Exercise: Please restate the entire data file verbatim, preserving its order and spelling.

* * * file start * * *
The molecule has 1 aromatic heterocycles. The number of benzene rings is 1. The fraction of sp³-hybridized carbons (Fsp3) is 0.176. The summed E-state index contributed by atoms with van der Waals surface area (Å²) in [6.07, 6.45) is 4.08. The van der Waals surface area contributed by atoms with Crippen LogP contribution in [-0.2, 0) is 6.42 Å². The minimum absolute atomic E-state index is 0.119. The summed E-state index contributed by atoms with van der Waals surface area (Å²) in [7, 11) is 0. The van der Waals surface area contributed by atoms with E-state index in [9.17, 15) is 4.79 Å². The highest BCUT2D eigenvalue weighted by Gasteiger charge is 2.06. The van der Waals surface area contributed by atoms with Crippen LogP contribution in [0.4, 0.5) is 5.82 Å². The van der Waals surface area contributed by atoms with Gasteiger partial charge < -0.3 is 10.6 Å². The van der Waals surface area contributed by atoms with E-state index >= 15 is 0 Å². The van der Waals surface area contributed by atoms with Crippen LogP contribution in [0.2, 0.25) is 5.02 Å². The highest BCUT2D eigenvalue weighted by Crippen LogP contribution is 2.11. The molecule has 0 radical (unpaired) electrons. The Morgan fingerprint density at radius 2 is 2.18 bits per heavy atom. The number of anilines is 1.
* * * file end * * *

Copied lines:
The molecule has 1 aromatic heterocycles. The number of benzene rings is 1. The fraction of sp³-hybridized carbons (Fsp3) is 0.176. The summed E-state index contributed by atoms with van der Waals surface area (Å²) in [6.07, 6.45) is 4.08. The van der Waals surface area contributed by atoms with Crippen LogP contribution in [-0.2, 0) is 6.42 Å². The minimum absolute atomic E-state index is 0.119. The summed E-state index contributed by atoms with van der Waals surface area (Å²) in [7, 11) is 0. The van der Waals surface area contributed by atoms with E-state index in [9.17, 15) is 4.79 Å². The highest BCUT2D eigenvalue weighted by Gasteiger charge is 2.06. The van der Waals surface area contributed by atoms with Crippen LogP contribution in [0.4, 0.5) is 5.82 Å². The van der Waals surface area contributed by atoms with Gasteiger partial charge < -0.3 is 10.6 Å². The van der Waals surface area contributed by atoms with E-state index >= 15 is 0 Å². The van der Waals surface area contributed by atoms with Crippen LogP contribution in [0.2, 0.25) is 5.02 Å². The highest BCUT2D eigenvalue weighted by Crippen LogP contribution is 2.11. The molecule has 0 radical (unpaired) electrons. The Morgan fingerprint density at radius 2 is 2.18 bits per heavy atom. The number of anilines is 1.